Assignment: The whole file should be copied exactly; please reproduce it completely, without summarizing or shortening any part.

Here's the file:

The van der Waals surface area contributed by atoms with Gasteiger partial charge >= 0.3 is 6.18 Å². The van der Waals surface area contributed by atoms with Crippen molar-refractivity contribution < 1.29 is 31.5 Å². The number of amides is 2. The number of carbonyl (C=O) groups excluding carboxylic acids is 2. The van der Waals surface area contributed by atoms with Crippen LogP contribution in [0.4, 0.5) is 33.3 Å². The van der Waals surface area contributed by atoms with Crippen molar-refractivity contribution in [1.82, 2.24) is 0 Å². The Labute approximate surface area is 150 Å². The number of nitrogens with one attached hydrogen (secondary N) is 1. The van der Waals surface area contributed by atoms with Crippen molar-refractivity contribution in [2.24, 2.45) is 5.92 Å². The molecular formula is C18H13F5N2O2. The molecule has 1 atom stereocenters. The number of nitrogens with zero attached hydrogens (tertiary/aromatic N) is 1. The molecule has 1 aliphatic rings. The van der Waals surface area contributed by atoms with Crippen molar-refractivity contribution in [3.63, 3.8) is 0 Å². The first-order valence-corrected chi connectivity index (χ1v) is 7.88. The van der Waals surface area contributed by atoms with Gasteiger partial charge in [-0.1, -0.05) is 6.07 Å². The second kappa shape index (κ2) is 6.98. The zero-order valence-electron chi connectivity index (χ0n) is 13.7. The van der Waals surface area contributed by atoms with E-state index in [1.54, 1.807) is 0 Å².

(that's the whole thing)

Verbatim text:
The van der Waals surface area contributed by atoms with Gasteiger partial charge >= 0.3 is 6.18 Å². The van der Waals surface area contributed by atoms with Crippen molar-refractivity contribution < 1.29 is 31.5 Å². The number of amides is 2. The number of carbonyl (C=O) groups excluding carboxylic acids is 2. The van der Waals surface area contributed by atoms with Crippen LogP contribution in [0.4, 0.5) is 33.3 Å². The van der Waals surface area contributed by atoms with Crippen molar-refractivity contribution in [1.82, 2.24) is 0 Å². The Labute approximate surface area is 150 Å². The number of nitrogens with one attached hydrogen (secondary N) is 1. The van der Waals surface area contributed by atoms with Crippen molar-refractivity contribution in [2.24, 2.45) is 5.92 Å². The molecular formula is C18H13F5N2O2. The molecule has 1 atom stereocenters. The number of nitrogens with zero attached hydrogens (tertiary/aromatic N) is 1. The molecule has 1 aliphatic rings. The van der Waals surface area contributed by atoms with Crippen molar-refractivity contribution in [3.63, 3.8) is 0 Å². The first-order valence-corrected chi connectivity index (χ1v) is 7.88. The van der Waals surface area contributed by atoms with Gasteiger partial charge in [-0.1, -0.05) is 6.07 Å². The second kappa shape index (κ2) is 6.98. The zero-order valence-electron chi connectivity index (χ0n) is 13.7. The van der Waals surface area contributed by atoms with E-state index in [1.54, 1.807) is 0 Å².